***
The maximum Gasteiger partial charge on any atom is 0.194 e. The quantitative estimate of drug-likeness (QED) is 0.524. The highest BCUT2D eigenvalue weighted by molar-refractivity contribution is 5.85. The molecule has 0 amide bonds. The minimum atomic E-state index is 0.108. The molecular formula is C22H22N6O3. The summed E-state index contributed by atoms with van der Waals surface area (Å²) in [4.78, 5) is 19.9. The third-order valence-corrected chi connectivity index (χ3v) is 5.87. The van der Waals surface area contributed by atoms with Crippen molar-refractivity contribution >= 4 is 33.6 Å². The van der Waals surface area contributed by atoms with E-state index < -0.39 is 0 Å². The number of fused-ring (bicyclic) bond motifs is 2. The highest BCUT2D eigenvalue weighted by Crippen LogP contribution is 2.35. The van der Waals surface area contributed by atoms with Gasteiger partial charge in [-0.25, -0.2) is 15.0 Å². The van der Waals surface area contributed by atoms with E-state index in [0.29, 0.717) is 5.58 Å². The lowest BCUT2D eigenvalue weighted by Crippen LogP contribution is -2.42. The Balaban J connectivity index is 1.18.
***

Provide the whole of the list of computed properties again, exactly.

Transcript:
The maximum Gasteiger partial charge on any atom is 0.194 e. The quantitative estimate of drug-likeness (QED) is 0.524. The highest BCUT2D eigenvalue weighted by molar-refractivity contribution is 5.85. The molecule has 0 amide bonds. The minimum atomic E-state index is 0.108. The molecular formula is C22H22N6O3. The summed E-state index contributed by atoms with van der Waals surface area (Å²) in [4.78, 5) is 19.9. The third-order valence-corrected chi connectivity index (χ3v) is 5.87. The van der Waals surface area contributed by atoms with Crippen molar-refractivity contribution >= 4 is 33.6 Å². The van der Waals surface area contributed by atoms with E-state index < -0.39 is 0 Å². The number of fused-ring (bicyclic) bond motifs is 2. The highest BCUT2D eigenvalue weighted by Crippen LogP contribution is 2.35. The van der Waals surface area contributed by atoms with Gasteiger partial charge in [-0.25, -0.2) is 15.0 Å². The van der Waals surface area contributed by atoms with E-state index in [0.29, 0.717) is 5.58 Å². The lowest BCUT2D eigenvalue weighted by Crippen LogP contribution is -2.42. The Balaban J connectivity index is 1.18.